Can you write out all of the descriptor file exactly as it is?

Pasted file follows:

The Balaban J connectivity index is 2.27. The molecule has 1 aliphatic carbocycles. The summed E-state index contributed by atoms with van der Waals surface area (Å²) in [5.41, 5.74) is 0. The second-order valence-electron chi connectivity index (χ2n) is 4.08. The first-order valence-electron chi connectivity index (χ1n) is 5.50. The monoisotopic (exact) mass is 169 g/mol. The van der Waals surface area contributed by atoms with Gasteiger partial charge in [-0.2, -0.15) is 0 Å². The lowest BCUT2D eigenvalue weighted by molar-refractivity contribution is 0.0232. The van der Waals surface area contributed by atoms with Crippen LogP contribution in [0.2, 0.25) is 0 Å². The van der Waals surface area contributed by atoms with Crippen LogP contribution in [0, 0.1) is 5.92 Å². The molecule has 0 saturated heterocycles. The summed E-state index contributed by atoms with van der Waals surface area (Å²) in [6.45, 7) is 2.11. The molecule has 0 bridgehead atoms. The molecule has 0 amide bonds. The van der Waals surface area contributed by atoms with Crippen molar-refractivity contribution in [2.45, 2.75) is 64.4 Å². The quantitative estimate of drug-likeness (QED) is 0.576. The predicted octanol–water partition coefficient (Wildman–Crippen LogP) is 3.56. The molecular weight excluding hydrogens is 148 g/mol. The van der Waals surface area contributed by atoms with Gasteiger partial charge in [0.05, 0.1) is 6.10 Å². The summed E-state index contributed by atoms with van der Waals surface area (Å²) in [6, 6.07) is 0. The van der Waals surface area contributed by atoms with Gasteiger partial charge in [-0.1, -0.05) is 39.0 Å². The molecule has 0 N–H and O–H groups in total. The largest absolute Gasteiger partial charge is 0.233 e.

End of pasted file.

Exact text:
The Balaban J connectivity index is 2.27. The molecule has 1 aliphatic carbocycles. The summed E-state index contributed by atoms with van der Waals surface area (Å²) in [5.41, 5.74) is 0. The second-order valence-electron chi connectivity index (χ2n) is 4.08. The first-order valence-electron chi connectivity index (χ1n) is 5.50. The monoisotopic (exact) mass is 169 g/mol. The van der Waals surface area contributed by atoms with Gasteiger partial charge in [-0.2, -0.15) is 0 Å². The lowest BCUT2D eigenvalue weighted by molar-refractivity contribution is 0.0232. The van der Waals surface area contributed by atoms with Crippen LogP contribution in [0.2, 0.25) is 0 Å². The van der Waals surface area contributed by atoms with Crippen LogP contribution in [0, 0.1) is 5.92 Å². The molecule has 0 saturated heterocycles. The summed E-state index contributed by atoms with van der Waals surface area (Å²) in [6.45, 7) is 2.11. The molecule has 0 bridgehead atoms. The molecule has 0 amide bonds. The van der Waals surface area contributed by atoms with Crippen molar-refractivity contribution in [2.45, 2.75) is 64.4 Å². The quantitative estimate of drug-likeness (QED) is 0.576. The predicted octanol–water partition coefficient (Wildman–Crippen LogP) is 3.56. The molecular weight excluding hydrogens is 148 g/mol. The van der Waals surface area contributed by atoms with Gasteiger partial charge in [0.05, 0.1) is 6.10 Å². The summed E-state index contributed by atoms with van der Waals surface area (Å²) in [6, 6.07) is 0. The van der Waals surface area contributed by atoms with Gasteiger partial charge in [-0.1, -0.05) is 39.0 Å². The molecule has 0 N–H and O–H groups in total. The largest absolute Gasteiger partial charge is 0.233 e.